Dohlan studies for his conversion with Rabbi Daniel Elkin, the rabbi of Congregation Beth Israel in Kingston, Ontario. The rabbi was unavailable for an interview due to illness. The synagogue’s website said it is located between Toronto and Montreal, follows “the rituals of contemporary Orthodox Judaism,” and has a Talmud Torah and mikveh.
Rabbi Farber said the American Orthodox establishment’s grudging acceptance of the Rabbinate’s authority over diaspora conversions “is now being applied outside of the religious sphere, into immigration, to the civil rights of Jews around the world.”
The irony, Rabbi Farber said, is that the Rabbinate would not be scrutinizing these converts if they had undergone a non-Orthodox conversion.
“Thomas Dohlan would be an Israeli citizen by now,” Rabbi Farber noted. “Instead, he’s in limbo.”
Not receiving citizenship is problematic from both a practical and emotional perspective. Neither the Israeli government nor the aliyah organization Nefesh B’Nefesh gives grants or other benefits to non-immigrants, though Dohlan’s wife, Ortal, will have some rights as a returning Israeli.
Their four young children are Israeli citizens.
It is also unknown whether the IDF would accept Dohlan, who is wrapping up six years of service with the Canadian military and is considering a career with the Israeli army, unless he is an Israeli citizen.
Dohlan said he and his wife began to consider aliyah not long after he began his conversion process two years ago (he just celebrated his first year as a Jew).
“Ortal’s sister became sick with cancer in Israel and her sister-in-law lost a baby the week before her due date. Then our baby daughter needed open heart surgery. We wanted to be with family.”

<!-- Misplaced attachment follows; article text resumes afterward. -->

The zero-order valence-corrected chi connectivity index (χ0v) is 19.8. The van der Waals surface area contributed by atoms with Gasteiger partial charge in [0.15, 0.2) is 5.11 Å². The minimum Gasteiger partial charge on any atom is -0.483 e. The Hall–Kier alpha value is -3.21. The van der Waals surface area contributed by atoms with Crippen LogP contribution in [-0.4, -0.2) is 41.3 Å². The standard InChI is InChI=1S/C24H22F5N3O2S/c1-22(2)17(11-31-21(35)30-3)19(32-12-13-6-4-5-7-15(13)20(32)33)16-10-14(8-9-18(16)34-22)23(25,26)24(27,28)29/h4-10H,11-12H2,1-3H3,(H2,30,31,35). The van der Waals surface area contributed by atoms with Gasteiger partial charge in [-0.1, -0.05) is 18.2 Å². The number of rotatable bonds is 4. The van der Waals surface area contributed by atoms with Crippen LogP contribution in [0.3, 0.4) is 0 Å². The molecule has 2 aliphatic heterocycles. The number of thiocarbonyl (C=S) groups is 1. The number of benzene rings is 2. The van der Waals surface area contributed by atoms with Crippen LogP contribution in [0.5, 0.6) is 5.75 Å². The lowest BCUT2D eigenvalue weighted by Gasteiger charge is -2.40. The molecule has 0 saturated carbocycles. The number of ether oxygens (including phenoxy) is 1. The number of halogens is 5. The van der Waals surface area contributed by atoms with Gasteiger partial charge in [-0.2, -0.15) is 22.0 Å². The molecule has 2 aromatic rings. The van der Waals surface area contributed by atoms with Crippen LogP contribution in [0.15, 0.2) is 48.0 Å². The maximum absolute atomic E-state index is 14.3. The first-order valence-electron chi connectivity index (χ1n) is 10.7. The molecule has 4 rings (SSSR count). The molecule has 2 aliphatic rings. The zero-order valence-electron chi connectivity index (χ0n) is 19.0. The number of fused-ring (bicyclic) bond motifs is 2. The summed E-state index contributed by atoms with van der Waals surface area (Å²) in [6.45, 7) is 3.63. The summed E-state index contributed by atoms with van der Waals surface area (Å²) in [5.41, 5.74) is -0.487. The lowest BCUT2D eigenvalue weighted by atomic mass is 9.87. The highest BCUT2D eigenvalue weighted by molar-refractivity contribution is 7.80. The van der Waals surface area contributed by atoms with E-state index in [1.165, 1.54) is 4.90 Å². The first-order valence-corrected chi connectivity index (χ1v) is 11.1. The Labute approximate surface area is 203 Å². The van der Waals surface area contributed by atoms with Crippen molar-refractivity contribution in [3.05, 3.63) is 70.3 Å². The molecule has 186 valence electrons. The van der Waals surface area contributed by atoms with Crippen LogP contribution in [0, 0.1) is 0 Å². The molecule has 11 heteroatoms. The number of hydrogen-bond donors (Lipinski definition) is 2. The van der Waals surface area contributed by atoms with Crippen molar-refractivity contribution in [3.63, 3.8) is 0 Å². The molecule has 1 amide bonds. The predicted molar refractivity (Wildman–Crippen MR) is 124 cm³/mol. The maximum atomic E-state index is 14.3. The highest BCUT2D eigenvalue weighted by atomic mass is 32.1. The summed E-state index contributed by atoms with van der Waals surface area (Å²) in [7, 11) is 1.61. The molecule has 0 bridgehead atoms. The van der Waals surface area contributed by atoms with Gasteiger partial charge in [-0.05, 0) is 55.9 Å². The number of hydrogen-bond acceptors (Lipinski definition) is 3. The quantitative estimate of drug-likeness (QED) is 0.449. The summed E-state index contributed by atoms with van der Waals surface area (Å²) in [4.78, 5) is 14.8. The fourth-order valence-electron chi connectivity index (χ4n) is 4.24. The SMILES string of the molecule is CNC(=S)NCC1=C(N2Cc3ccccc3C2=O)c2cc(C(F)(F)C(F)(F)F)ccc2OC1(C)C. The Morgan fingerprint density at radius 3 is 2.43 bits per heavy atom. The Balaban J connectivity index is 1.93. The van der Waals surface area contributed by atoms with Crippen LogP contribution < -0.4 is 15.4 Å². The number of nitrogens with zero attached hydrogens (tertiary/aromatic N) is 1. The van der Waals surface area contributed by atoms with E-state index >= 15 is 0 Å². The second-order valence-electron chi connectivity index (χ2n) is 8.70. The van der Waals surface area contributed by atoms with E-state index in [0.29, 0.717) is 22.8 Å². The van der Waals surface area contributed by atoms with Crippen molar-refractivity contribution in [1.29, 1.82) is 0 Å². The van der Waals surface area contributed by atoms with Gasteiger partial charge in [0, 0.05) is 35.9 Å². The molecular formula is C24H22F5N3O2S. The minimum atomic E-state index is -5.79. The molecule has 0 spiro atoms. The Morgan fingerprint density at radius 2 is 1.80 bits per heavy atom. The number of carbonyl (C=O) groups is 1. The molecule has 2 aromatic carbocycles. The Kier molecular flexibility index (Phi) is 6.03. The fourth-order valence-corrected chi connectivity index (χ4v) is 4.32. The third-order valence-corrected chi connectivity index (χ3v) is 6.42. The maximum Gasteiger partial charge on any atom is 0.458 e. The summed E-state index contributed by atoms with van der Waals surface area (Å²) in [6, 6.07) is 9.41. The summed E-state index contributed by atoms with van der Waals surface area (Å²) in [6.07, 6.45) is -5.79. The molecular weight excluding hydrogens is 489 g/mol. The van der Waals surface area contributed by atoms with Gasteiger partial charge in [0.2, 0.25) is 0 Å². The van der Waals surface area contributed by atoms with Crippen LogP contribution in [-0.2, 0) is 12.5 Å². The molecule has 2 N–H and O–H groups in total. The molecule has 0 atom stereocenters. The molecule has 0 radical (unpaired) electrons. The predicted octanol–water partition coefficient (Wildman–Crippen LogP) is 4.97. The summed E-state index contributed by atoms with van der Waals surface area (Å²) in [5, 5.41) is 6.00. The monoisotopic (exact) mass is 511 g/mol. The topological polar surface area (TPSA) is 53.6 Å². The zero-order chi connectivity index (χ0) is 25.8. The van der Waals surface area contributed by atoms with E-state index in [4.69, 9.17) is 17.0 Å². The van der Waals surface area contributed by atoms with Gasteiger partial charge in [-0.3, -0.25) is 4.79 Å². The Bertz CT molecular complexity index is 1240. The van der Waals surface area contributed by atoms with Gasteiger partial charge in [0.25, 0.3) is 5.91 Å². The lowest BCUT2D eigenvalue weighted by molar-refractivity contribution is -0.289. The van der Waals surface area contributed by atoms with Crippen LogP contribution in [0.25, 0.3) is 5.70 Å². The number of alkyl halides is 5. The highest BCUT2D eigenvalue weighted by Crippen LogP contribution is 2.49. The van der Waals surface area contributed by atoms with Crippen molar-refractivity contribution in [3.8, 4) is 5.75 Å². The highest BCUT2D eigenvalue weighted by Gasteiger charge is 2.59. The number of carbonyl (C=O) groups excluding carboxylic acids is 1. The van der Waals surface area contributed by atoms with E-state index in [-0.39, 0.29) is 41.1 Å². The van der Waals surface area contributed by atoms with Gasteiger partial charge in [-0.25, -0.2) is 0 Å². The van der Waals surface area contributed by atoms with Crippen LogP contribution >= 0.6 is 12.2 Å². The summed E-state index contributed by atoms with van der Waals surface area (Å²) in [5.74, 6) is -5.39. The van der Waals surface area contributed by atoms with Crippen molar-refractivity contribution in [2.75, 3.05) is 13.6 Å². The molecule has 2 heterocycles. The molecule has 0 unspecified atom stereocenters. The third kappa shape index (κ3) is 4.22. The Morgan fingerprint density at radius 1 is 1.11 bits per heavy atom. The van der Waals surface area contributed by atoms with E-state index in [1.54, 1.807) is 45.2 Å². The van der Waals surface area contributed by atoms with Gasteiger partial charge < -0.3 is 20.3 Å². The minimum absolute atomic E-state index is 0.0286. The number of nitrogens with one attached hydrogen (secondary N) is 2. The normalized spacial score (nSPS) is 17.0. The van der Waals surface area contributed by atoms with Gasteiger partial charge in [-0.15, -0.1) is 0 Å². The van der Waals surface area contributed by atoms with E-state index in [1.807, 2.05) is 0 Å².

Dohlan, who is 24 and was raised in a non-religious Christian home, said he discovered Judaism after meeting Ortal and her Israeli friends in Canada.
“I was very eager to learn about her, and the more I explored Judaism, the more I related to it. I realized, this is who I am, what I believe in.” he studied two to three times a week with Rabbi Elkin and every day at home.
“The more I learned, the more I became observant, to the point where the Canadian Forces refused to give me Shabbat and Jewish holidays off.”
Dohlan was told to choose between his military career and Orthodox Judaism “and I chose Judaism,” he said.
Being Jewish, Dohlan said, “is in my soul.” He believes that Israel, which he has never visited, “is a country I identify with, where the Jewish people belong.”
About to lose his military housing as his departure from the military nears, Dohlan said he feels “overwhelmed” by the uncertainty. He and his family are scheduled to fly to Israel on Feb. 20.
ITIM’s Rabbi Farber, who has fought for countless converts, cannot hide his outrage at the Rabbinate’s newfound authority in the immigration sphere.
“The State of Israel expects local communities to support Israel, but they don’t recognize their authority to determine who is a member of the Jewish people.
“It’s incredible and unacceptable that a few rabbinic clerks who know nothing of the dimensions of Orthodoxy around the world can determine who is a Jew for the purposes of aliyah,” Rabbi Farber said.